Last month, the NYPD was hit with at least six bad raid lawsuits, including faulty incursions into a 76-year-old woman’s apartment, and a residence occupied by a married couple and two five-year-old kids, court records show. A police officers named in one of the lawsuits has already cost the city nearly $1 million in civil rights settlements.
The lawsuits are troubling because they recalled a mistaken raid that led to the death of Harlem resident Alberta Spruill in 2003. The ensuing controversy forced Police Commissioner Ray Kelly to promise numerous reforms following that incident. One wonders just how effective those reforms were. From 2008 to 2010, the annual cost of settling NYPD lawsuits of all types rose from $80 million to $117 million to $136 million.
Lorene Clark, who is 76 years old, Shaney Clark, Reginald Jackson and Earl Washington claim that on July 13, 2011, cops broke down their door at around 6 a.m. An officer struck the 76-year-old Lorene with a plastic shield, and struck and handcuffed the others in the house. Two kids, ages 13 and 6, were also in the house at the time.
Despite a search by a dog, the police didn’t find any narcotics in the apartment. The two Clarks and Jackson were taken to the precinct and then released without charges. Washington, arrested about 12 hours later, was also put through the system, only to be released without charges.
Meanwhile, Georginyea Moreno and Ricardo Nelson also sued, claiming another bad raid of a Brooklyn apartment by police. That one happened on July 29, 2011. They claim the police entered their apartment without a warrant, rousted them out of bed. A search of the apartment and strip searches of the two occupants yielded no drugs or other contraband. Both arrests resulted in dismissals of the charges.
In yet another bad raid case filed last month, Andrena Cobb and Khiry Cobb claim police entered their Brooklyn apartment on April 23, 2010, and ransacked the bedroom of Cobb’s daughter, who had died a week earlier. They claim police stole jewelry from the apartment and damaged furniture. All charges were dismissed. And the Cobb’s claim police denied Andrena her emphysema medication.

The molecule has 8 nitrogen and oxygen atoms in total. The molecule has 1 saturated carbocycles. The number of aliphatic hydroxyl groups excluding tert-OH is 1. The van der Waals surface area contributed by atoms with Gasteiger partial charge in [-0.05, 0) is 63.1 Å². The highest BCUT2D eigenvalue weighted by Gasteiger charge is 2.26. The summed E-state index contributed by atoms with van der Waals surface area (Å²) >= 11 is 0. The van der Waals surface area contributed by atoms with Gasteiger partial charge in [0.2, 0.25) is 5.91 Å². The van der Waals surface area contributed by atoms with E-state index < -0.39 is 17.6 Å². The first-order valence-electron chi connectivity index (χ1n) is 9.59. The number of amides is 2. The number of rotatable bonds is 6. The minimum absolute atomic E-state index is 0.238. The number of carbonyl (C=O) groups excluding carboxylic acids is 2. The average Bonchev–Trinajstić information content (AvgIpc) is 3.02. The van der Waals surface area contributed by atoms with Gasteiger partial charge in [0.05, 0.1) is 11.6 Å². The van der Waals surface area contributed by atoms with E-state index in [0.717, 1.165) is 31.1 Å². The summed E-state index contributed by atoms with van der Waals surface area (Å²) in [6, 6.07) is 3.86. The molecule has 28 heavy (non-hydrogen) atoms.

Ramatu Bassey, 56, and her 16-year-old grandson sued last month also for a mistaken raid, also in Brooklyn. They claim police put a gun to the teenager’s head, and held them in a Manhattan precinct all day, until they released them without charges. Police also seized Bassey’s car.
Jerry and Judith Carter; Monique Evans, Ebony Bolston, George Evans, and two five-year-old kids also sued last month, claiming again an early morning raid that went wrong. They claim that on December 1, 2011, at 5 a.m.police broke into the apartment, searched it thoroughly, damaging their possessions, but found no contraband and made no arrests. The Carters, their lawsuit says, lived in the apartment for 19 years without incident.
Carlos Myrie claims that narcotics officers burst into Brooklyn home early in the morning on Oct. 22, 2010. Myrie alleges that one of the officers, Det. Darnay Harris, struck him with a plastic shield, gashing his forehead.
Harris, the lawsuit notes, has been sued six other times dating from 2006 on. The settlements in those cases cost the city $789,000, and yet he’s still on the job.
“The city has isolated NYPD officers from accountability for its civil rights lawsuits, and as a result, is preventing those lawsuits from having any deterrent value to the city, the NYPD or its officers,” the lawsuit alleges. “Civil rights lawsuits against police officers have no impact on the officers’ careers, regardless of the expense to the city.”